What transforms natural hazards into catastrophic events?

Knowledge Resources Manager
January 27, 2020
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In the recently published World Economic Forum’s Global Risks Report 2020, risks that dominate stakeholder concerns include extreme weather events, failure of governments and businesses to adopt climate change mitigation and adaptation measures , and human-made environmental damages and disasters, among other issues. Thus, climate experts, planners, and policy and decision makers need to have a better understanding of these risks and of their impact on communities so that appropriate interventions and strategic decisions can be instituted.

In a recent study published by the Climate, Disaster and Development Journal, economics researchers examine some of the factors that turn natural hazards, particularly floods and storms, into intense disasters. In particular, they used a socioeconomic framework to determine how the increasing risk exposure and vulnerability, alongside climate variables, have contributed to the increase in the frequency of hydrometeorological calamities.

Their findings show that human actions have a decisive role in the changing climatic patterns. Moreover, atmospheric carbon dioxide (CO2) accumulation and its associated effects on climate contribute to the increased frequency of these events worldwide. 

From Hazard to Disaster

The study takes a different but complementary approach to climate models and looked at the behavioral relationships between disasters and the factors that contribute to making them. In particular, it looks at the interplay among people’s risk exposure, vulnerability, and the nature of the hazard itself as factors that can transform a hazard into a disaster. 

The study employs data from the Emergency Events Database of the Centre for Research on the Epidemiology of Disasters to measure the annual frequency of intense hydrometeorological disasters. The data cover 155 countries from 1970 to 2016. For purposes of the study, disasters are defined as natural events that lead to at least 100 deaths and/or at least 1,000 people directly affected.

The climate variables considered in the study include the average precipitation deviations to represent country-specific climate change impacts and atmospheric CO2 accumulation, which is based on in situ air measurements by the Mauna Loa Observatories. the socioeconomic variables, on the other hand, include people’s exposure and vulnerability to hazards. The former is represented by population density measures, whereas the latter is represented by GDP per capita estimates.

Managing Disasters

Disaster risk can be seen as a product of the probability that the hazard would occur and the impact that the hazard would have. The findings show that in addition to people’s exposure and vulnerability, climate change also contributes to turning natural hazards into catastrophic events.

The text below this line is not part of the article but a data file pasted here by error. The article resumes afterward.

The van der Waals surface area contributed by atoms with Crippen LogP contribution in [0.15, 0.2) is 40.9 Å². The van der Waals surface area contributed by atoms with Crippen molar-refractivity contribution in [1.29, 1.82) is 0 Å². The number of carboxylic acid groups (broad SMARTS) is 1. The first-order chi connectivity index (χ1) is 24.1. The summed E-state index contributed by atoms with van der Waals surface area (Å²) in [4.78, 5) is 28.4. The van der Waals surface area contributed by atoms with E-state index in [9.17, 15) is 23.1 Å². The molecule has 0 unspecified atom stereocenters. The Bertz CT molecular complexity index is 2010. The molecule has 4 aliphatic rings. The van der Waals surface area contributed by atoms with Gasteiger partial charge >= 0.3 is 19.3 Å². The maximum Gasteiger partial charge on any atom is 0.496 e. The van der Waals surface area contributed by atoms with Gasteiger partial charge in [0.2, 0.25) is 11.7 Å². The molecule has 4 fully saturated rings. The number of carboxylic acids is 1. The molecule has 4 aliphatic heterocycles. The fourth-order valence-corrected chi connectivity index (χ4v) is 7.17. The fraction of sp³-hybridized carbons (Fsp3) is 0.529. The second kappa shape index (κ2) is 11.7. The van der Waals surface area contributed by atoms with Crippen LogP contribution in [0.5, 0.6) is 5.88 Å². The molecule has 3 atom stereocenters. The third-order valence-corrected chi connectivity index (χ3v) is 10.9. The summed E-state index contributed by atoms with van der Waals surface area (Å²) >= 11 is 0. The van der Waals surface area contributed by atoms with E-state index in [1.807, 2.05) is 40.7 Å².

The results show that global climate conditions significantly affect the frequency of hydrometeorological disasters. The continuous increase in atmospheric CO2 concentration in the past four decades is significantly correlated with the increase in the number of extreme floods and storms. This means human actions have a decisive role in the trends and patterns of climate change. The study further emphasizes that if current trends in the increase in atmospheric CO2  accumulation continues, then the number of hydrometeorological disasters could double globally in 13 years.

As such, the researchers call on governments to step up on their efforts to institutionalize economic and environmental policies and apply greater investments in disaster risk reduction and mitigation globally and locally. Planners also need to employ a multipronged approach that draws on different (but related) disciplines so that adaptation responses will be effective against the increasing risk of these disasters. 

The research on “Impacts of Carbon Dioxide Emissions on Global Intense Hydrometeorological Disasters” was authored by Ramon E. Lopez, professor of economics at the University of Chile; Vinod Thomas, distinguished fellow at the Asian Institute of Management; and Pablo A. Troncoso, Ph.D candidate in Economics at the University of Georgia.

The CDD Journal is an open-access platform for peer-reviewed papers on all aspects and intersections of climate, disasters, and development, and their interaction.

It is open to submissions focused on the areas of climate science, vulnerability and risks, climate change adaptation, disaster management, resilience, and climate policy and development. Please refer to the call for submission flyer, guide on getting published in the CDD Journal, and the manuscript submission guidelines for more information.

The CDD Journal is also looking to expand our pool of experts. Please refer to our call for reviewers.

For information on Philippine climate change and its impacts, visit the Philippine Climate Change Assessment Reports page.